Update: The story of Dr. Stephen Stein, an oral surgeon whose possible re-use of needles over a twelve-year period has led the state health department to suggest that at least 8,000 of his patients be tested for HIV and hepatitis, has gone national. And while Stein has yet to be charged with a crime, an ongoing investigation against him on another matter -- prescription fraud -- could change that.
Detective Raquel Lopez, spokeswoman for the Denver Police Department, can't provide any details of the case right now. "The only thing we can give you is that it's an active and ongoing investigation, and it's for prescription fraud," she says.
Lynn Kimbrough, speaking for the Denver District Attorney's Office, is in a similar situation. "We don't really have a role in it at this point," she says. "What happened is that when the dental board forwarded their information to the Colorado Attorney General's Office -- I understand it was a packet of material -- one of our folks got a call from the AG's office. And our folks directed them to forward it to the Denver Police Department for investigation."
A similar packet went to "the public health folks," Kimbrough notes -- and the CDPHE subsequently issued a recommendation that all of Stein's patients between September 1999 and June 2011 be tested for HIV, as well as for heptatis B and hepatitis C.
Even if reusing needles doesn't lead to criminal charges against Stein, prescription fraud certainly could. Look no further than the case of Dr. Louis Hampers, a former pediatric PR doc who was sentenced to five years probation and fined $30,000. As our Melanie Asmar reported, Hampers allegedly used five aliases and eight fake patient names to fraudulently obtain drugs such as generic Vicodin, Valium and Ambien 654 times at pharmacies in Denver and Aurora.
Look below to see our previous coverage.
Original post, 6:36 a.m. July 13: "Your oral health is our priority," announces the bio page for Dr. Stephen Stein, DDS, on the website for his oral surgery practice. But the Colorado Department of Public Health feels Stein may not have lived up to this worthy goal.
The CDPHE is asking that patients who received IV medications from Stein over a twelve-year span to be tested for HIV, hepatitis B and hepatitis C.
Stein's background as shared on his site offers no indication that his work would be anything other than stellar. He started practicing in 1994, following education at such respected institutions as Arizona State University and the Iowa College of Dentistry, and listed himself as a faculty member at the University of Colorado Health Science Center and Denver Health Medical Center.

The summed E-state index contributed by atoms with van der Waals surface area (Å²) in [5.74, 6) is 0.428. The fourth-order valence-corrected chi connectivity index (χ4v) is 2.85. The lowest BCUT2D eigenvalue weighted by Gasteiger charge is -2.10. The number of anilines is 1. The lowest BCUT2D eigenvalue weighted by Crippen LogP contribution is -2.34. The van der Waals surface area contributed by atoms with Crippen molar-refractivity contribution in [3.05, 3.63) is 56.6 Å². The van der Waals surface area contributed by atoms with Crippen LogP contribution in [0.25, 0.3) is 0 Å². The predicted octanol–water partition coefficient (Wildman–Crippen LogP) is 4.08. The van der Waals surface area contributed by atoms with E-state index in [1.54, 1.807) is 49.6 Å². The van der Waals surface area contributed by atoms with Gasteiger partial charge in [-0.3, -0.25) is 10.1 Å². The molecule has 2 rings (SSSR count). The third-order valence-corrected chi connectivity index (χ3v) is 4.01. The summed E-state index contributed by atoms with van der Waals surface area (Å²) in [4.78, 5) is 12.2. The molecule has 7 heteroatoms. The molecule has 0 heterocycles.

A photo of Stein and staff toasting the Cherry Creek office open house in February 2011.
"Dr. Stein strongly believes every patient is an individual who deserves to be treated with personal courtesy and respect. He is dedicated to delivering the very best healthcare possible," the site maintains.
Not so, the CDPHE maintains. In a frequently asked questions document prepared in the Stein case, the department alleges that at Stein's practice, "needles and syringes were used repeatedly, often days at a time." The note adds, "Because there can be a small amount of blood that remains in syringes and needles after an injection through an IV line, there is a risk of spread of bloodborne viruses, such as HIV, hepatitis B, and hepatitis C, between patients."
This warning recalls the case of Kristen Parker, a nurse serving a thirty-year prison sentence. As our Alan Prendergast wrote, Parker "stole syringes of fentanyl, a potent painkiller used in many surgical procedures, from operating rooms and replaced them with syringes filled with saline. A former heroin junkie, Parker injected herself with fentanyl and often put the used needle back on the anesthesiologist's cart -- exposing patient after patient to hep C, a potentially liver-ravaging virus, which she'd acquired through sharing needles with other addicts. She was fired after testing positive for fentanyl, and health officials eventually linked her genotype to 35 cases of hepatitis C among Rose patients."
Thus far, no one's alleging that Stein has hepatitis, or that he's infected with the HIV virus. But that doesn't mean who saw him between September 1999 and June 2011 are out of the woods if he did indeed reuse needles. Hence the letters, which the CDPHE has reportedly sent to 8,000 individuals thus far -- and the possibility remains that more may go out in the not-too-distant future.
To put it mildly, there's no indication on Stein's website that anything's wrong, aside from the fact that it hasn't been updated in more than a year. His most recent blog entry, from April 2011, sports the benign entry "What are wisdom teeth?" That's preceded by an item about an open house at his Cherry Creek office (3737 East 1st Avenue, Suite B) the previous February and one about New Year's Resolutions, which declares, "It is that time a [sic] year when we all sit back and think about what we did last year and what we should do in the next!"
No telling at this point what Stein's reflecting on -- but it's probably not especially pleasant. Here's a 9News package on the subject, followed by the aforementioned CDPHE document.
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More from our Colorado Crimes archive: "Kristen Parker gets thirty years for hepatitis-C infections -- but her victims get life."